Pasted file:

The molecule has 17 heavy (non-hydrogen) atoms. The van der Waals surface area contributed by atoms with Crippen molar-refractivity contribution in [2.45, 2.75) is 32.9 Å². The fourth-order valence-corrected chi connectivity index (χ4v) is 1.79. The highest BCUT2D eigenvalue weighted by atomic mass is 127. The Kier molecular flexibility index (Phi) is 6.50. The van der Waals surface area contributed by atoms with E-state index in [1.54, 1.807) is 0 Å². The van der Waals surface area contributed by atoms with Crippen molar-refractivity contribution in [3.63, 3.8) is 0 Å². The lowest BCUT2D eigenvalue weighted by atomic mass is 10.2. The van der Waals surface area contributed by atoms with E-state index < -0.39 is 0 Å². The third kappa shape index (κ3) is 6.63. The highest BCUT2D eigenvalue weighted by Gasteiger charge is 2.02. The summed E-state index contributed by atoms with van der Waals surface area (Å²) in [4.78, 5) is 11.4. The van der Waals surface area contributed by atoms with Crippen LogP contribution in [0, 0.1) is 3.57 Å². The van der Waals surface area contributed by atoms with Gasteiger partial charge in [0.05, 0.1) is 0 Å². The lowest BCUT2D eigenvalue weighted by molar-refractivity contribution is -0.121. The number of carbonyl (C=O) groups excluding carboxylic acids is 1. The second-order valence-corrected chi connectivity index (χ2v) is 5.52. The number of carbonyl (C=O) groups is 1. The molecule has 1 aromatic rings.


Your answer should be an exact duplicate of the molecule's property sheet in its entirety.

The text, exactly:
The molecule has 17 heavy (non-hydrogen) atoms. The van der Waals surface area contributed by atoms with Crippen molar-refractivity contribution in [2.45, 2.75) is 32.9 Å². The fourth-order valence-corrected chi connectivity index (χ4v) is 1.79. The highest BCUT2D eigenvalue weighted by atomic mass is 127. The Kier molecular flexibility index (Phi) is 6.50. The van der Waals surface area contributed by atoms with E-state index in [1.54, 1.807) is 0 Å². The van der Waals surface area contributed by atoms with Crippen molar-refractivity contribution in [3.63, 3.8) is 0 Å². The lowest BCUT2D eigenvalue weighted by atomic mass is 10.2. The van der Waals surface area contributed by atoms with E-state index < -0.39 is 0 Å². The third kappa shape index (κ3) is 6.63. The highest BCUT2D eigenvalue weighted by Gasteiger charge is 2.02. The summed E-state index contributed by atoms with van der Waals surface area (Å²) in [4.78, 5) is 11.4. The van der Waals surface area contributed by atoms with Crippen LogP contribution in [0, 0.1) is 3.57 Å². The van der Waals surface area contributed by atoms with Gasteiger partial charge in [0.05, 0.1) is 0 Å². The lowest BCUT2D eigenvalue weighted by molar-refractivity contribution is -0.121. The number of carbonyl (C=O) groups excluding carboxylic acids is 1. The second-order valence-corrected chi connectivity index (χ2v) is 5.52. The number of carbonyl (C=O) groups is 1. The molecule has 1 aromatic rings.